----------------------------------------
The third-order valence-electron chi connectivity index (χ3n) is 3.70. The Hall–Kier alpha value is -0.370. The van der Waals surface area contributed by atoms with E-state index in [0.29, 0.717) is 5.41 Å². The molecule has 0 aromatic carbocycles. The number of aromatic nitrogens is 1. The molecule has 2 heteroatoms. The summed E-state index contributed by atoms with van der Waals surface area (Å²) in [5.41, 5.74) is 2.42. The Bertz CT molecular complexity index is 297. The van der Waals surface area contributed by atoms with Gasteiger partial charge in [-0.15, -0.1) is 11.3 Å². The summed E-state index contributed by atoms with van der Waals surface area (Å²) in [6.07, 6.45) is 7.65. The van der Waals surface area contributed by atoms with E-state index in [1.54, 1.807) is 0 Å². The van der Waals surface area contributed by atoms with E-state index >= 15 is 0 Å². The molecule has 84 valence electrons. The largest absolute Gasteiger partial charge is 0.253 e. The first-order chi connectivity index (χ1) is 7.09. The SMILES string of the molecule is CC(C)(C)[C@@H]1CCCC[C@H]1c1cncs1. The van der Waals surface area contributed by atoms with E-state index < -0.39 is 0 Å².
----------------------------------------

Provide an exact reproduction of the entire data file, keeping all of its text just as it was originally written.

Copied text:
The third-order valence-electron chi connectivity index (χ3n) is 3.70. The Hall–Kier alpha value is -0.370. The van der Waals surface area contributed by atoms with E-state index in [0.29, 0.717) is 5.41 Å². The molecule has 0 aromatic carbocycles. The number of aromatic nitrogens is 1. The molecule has 2 heteroatoms. The summed E-state index contributed by atoms with van der Waals surface area (Å²) in [5.41, 5.74) is 2.42. The Bertz CT molecular complexity index is 297. The van der Waals surface area contributed by atoms with Gasteiger partial charge in [-0.15, -0.1) is 11.3 Å². The summed E-state index contributed by atoms with van der Waals surface area (Å²) in [6.07, 6.45) is 7.65. The van der Waals surface area contributed by atoms with E-state index in [1.54, 1.807) is 0 Å². The van der Waals surface area contributed by atoms with E-state index >= 15 is 0 Å². The molecule has 84 valence electrons. The largest absolute Gasteiger partial charge is 0.253 e. The first-order chi connectivity index (χ1) is 7.09. The SMILES string of the molecule is CC(C)(C)[C@@H]1CCCC[C@H]1c1cncs1. The van der Waals surface area contributed by atoms with E-state index < -0.39 is 0 Å².